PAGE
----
I hope the above clears things up somewhat. I'm sorry things have been construed in more negative light than I had ever intended. Call me anytime to discuss, here at the office (not sure how well our schedules overlap though).

    Thanks, and sorry for the miscommunication here,

    #44     Nov 24, 2009
  5. Arnie


    From: Phil Jones

    To: Tom Wigley

    Subject: Re: MBH

    Date: Fri Oct 22 15:13:20 2004

    Cc: Ben Santer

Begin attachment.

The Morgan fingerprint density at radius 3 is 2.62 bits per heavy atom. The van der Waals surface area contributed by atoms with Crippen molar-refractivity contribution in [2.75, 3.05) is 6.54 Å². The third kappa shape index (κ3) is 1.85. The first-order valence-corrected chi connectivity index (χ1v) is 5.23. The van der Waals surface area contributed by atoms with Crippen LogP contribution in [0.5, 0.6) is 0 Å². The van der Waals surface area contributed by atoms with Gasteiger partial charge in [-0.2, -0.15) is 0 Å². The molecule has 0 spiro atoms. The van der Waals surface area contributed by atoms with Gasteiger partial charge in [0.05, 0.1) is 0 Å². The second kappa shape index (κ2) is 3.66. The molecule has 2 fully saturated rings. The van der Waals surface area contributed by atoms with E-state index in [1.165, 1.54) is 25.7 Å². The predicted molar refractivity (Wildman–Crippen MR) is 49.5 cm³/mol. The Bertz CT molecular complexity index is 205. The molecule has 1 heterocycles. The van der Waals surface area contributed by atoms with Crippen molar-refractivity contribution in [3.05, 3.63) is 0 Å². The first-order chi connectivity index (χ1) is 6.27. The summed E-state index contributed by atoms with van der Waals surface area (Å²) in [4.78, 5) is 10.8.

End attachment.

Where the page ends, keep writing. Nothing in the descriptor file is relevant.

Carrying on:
Just got the Science attachments for the von Storch et al. paper for Tim and Keith, so I thought you might like to see them. I've just sent a reply to von Storch as he claims his model is a better representation of reality than MBH. How a model that is only given past forcing histories can be better than some proxy data is beyond me, but Hans seems to believe this. The ERA-40 report and JGR paper are relevant here. ERA-40 is not of climate quality. There are differences and trends with CRU data before the late 1970s and again around the mid-1960s that should include other variables that are calculated. It is so bad in the Antarctic that ERA-40 rejects most of the surface obs (because they get little weight) and they don't begin to get accepted until the late 1970s. Conclusion is that you can't consider ERA-40 for climate purposes. Maybe the next generation, with a considerable efforts in getting all the missing back data in and changes to weights given to surface data might mean the 3rd generation is better. I shouldn't rabbit on about this as I have to go home to drive with Ruth to Gatwick for our week in Florence. A lot of people criticise MBH and other papers Mike has been involved in, but how many people read them fully - or just read bits like the attached. The attached is a complete distortion of the facts. M&M are completely wrong in virtually everything they say or do. I have sent them countless data series that were used in the Jones/Mann Reviews of Geophysics papers. I got scant thanks from them for doing this—only an email saying I had some of the data series wrong, associated with the wrong year/decade.